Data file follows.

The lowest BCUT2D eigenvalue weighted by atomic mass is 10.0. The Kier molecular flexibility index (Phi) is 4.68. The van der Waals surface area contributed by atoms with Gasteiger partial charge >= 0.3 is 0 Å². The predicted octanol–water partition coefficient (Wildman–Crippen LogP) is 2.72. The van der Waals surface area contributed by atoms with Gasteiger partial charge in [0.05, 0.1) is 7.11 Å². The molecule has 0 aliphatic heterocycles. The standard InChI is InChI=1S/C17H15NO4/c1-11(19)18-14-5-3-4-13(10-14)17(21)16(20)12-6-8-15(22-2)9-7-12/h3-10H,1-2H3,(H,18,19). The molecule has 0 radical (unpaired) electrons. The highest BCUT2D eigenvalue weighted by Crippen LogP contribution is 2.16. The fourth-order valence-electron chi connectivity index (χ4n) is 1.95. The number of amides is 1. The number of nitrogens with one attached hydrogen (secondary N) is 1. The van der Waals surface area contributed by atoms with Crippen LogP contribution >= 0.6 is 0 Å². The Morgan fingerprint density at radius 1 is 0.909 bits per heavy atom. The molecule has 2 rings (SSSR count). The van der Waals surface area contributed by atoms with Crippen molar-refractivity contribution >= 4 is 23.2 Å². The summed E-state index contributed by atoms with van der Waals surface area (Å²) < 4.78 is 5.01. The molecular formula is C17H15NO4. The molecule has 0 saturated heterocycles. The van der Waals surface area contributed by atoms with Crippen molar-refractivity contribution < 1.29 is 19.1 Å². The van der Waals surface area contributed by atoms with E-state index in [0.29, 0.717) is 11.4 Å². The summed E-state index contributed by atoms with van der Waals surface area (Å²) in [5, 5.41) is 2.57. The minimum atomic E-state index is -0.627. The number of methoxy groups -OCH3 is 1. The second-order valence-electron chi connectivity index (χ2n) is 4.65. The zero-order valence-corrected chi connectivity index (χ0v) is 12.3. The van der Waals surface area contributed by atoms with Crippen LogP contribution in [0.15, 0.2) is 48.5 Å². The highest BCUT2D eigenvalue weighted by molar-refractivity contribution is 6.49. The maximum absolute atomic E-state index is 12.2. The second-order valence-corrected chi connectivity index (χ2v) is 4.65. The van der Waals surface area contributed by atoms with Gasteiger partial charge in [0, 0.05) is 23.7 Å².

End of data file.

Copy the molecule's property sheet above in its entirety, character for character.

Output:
The lowest BCUT2D eigenvalue weighted by atomic mass is 10.0. The Kier molecular flexibility index (Phi) is 4.68. The van der Waals surface area contributed by atoms with Gasteiger partial charge >= 0.3 is 0 Å². The predicted octanol–water partition coefficient (Wildman–Crippen LogP) is 2.72. The van der Waals surface area contributed by atoms with Gasteiger partial charge in [0.05, 0.1) is 7.11 Å². The molecule has 0 aliphatic heterocycles. The standard InChI is InChI=1S/C17H15NO4/c1-11(19)18-14-5-3-4-13(10-14)17(21)16(20)12-6-8-15(22-2)9-7-12/h3-10H,1-2H3,(H,18,19). The molecule has 0 radical (unpaired) electrons. The highest BCUT2D eigenvalue weighted by Crippen LogP contribution is 2.16. The fourth-order valence-electron chi connectivity index (χ4n) is 1.95. The number of amides is 1. The number of nitrogens with one attached hydrogen (secondary N) is 1. The van der Waals surface area contributed by atoms with Crippen LogP contribution >= 0.6 is 0 Å². The Morgan fingerprint density at radius 1 is 0.909 bits per heavy atom. The molecule has 2 rings (SSSR count). The van der Waals surface area contributed by atoms with Crippen molar-refractivity contribution >= 4 is 23.2 Å². The summed E-state index contributed by atoms with van der Waals surface area (Å²) < 4.78 is 5.01. The molecular formula is C17H15NO4. The molecule has 0 saturated heterocycles. The van der Waals surface area contributed by atoms with Crippen molar-refractivity contribution < 1.29 is 19.1 Å². The van der Waals surface area contributed by atoms with E-state index in [0.29, 0.717) is 11.4 Å². The summed E-state index contributed by atoms with van der Waals surface area (Å²) in [5, 5.41) is 2.57. The minimum atomic E-state index is -0.627. The number of methoxy groups -OCH3 is 1. The second-order valence-electron chi connectivity index (χ2n) is 4.65. The zero-order valence-corrected chi connectivity index (χ0v) is 12.3. The van der Waals surface area contributed by atoms with Crippen LogP contribution in [0.15, 0.2) is 48.5 Å². The highest BCUT2D eigenvalue weighted by molar-refractivity contribution is 6.49. The maximum absolute atomic E-state index is 12.2. The second-order valence-corrected chi connectivity index (χ2v) is 4.65. The van der Waals surface area contributed by atoms with Gasteiger partial charge in [0, 0.05) is 23.7 Å².